Head of the opposition Yair Lapid dismissed the screening of the clip and told Netanyahu not to be a “crybaby.” The usual suspects in the press joined in and smirked at the publicity stunt.

The truth is that journalists are complicit in the incitement. They not only contribute their share of demonization; they also do not report about the growing chorus calling for political violence. This is exactly why Netanyahu used the cabinet meeting to showcase the collected video evidence.

How is it, then, that the same leftist elites who miss no opportunity to remind Israel that incitement against Yitzhak Rabin led to his assassination are now indifferent to incitement that is worse by several orders of magnitude? Do they not fear another political assassination?

The answer is that, in a strange way, by the upside-down emotional logic that the left has enshrined in our national mythology, the lesson of the Rabin assassination is actually a license to, not a prohibition against, incitement. That is if such incitement is directed at Netanyahu.
From Ian:

Seth Mandel: Israeli Victory Is So Close, Yet So Far
At the moment, the international community’s bandwidth to apply that pressure is limited. The debate between President Biden and former President Trump has changed everything. Democratic anxiety about Biden’s physical and mental decline has only increased. That decline was evident in the president’s NBC interview yesterday which, following images of Trump surviving an assassination attempt with his fist in the air, reignited the fury of center-left commentators who would normally be a public line of defense for the president against the attacks from progressives but who now believe keeping Biden as the nominee would be political suicide.

This has had the effect of defanging Biden on the global stage. Plus, his administration is now in survival mode anyway. Were there to be an attempt to pressure Israel into abandoning the corridor and allowing Hamas to rearm once again, it would be a feeble attempt indeed.

The key point is that no matter who ends up governing Gaza in the near or long term, that corridor has to be secured and/or neutralized. Egypt cannot be trusted to police that border crossing on its own.

The fact that the IDF is still dismantling tunnels a mile from Nahal Oz, and is finding out that some of the tunnels they’ve taken offline have been repaired, means the voices urging Israel out of Gaza must be ignored. Stay until the job is done. If it’s left unfinished, the price will be paid by Israel. Those without skin in the game cannot be allowed to do to what they did 20 years ago and allow Hamas to plant the seeds of unimaginable bloodshed.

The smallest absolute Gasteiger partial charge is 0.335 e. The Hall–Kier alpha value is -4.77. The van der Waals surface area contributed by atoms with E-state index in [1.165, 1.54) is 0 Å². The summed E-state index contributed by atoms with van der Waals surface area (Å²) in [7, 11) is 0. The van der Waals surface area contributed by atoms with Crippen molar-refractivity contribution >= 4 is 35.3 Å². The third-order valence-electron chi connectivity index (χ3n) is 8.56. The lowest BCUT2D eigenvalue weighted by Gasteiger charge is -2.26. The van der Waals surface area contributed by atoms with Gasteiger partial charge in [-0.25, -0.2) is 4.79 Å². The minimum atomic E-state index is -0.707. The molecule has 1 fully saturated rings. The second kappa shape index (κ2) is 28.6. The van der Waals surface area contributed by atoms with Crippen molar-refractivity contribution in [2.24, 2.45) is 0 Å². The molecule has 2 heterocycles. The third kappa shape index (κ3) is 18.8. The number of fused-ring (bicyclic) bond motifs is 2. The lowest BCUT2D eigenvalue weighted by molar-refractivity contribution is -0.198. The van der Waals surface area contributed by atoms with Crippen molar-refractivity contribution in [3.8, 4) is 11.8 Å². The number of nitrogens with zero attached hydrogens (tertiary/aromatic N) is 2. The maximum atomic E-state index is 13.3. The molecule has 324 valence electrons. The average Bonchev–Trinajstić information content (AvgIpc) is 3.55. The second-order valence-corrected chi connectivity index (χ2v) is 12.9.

A Potemkin façade is not a solution
Gaza was not occupied by Israel, as a matter of law or fact, on Oct. 7, 2023 when genocidal Hamas terrorists invaded Israel and committed rapes, kidnappings, sadistic murders and other atrocities.

Israel fully withdrew from Gaza in 2005, including any military presence and all Israeli residents. Moreover, the records of the United Nations reflect that any occupation of Gaza ended in 1994. Thereafter, the Palestinian Authority era began, as acknowledged and agreed to by the P.A.—including in a 2010 U.N.-sponsored agreement.

President George W. Bush provided Israel with several substantive assurances as an inducement for Israel to proceed with withdrawing from Gaza. The agreement is summarized in President Bush’s letter to Israeli Prime Minister Ariel Sharon, dated April 14, 2014. It includes four critical provisions:
1. Palestinians must undertake an immediate cessation of armed activity and all acts of violence against Israelis anywhere, and all official Palestinian institutions must end incitement against Israel.
2. The Palestinian leadership must act decisively against terror, including sustained, targeted and effective operations to stop terrorism and dismantle terrorist capabilities and infrastructure.
3. The U.S. reaffirms its commitment to Israel’s security, including secure, defensible borders, and to preserve and strengthen Israel’s capability to deter and defend itself by itself against any threat or possible combination of threats.
4. Israel retains its right to defend itself against terrorism, including proactively against terrorist organizations. Existing arrangements regarding control of airspace, territorial waters and land passages of Gaza are to continue.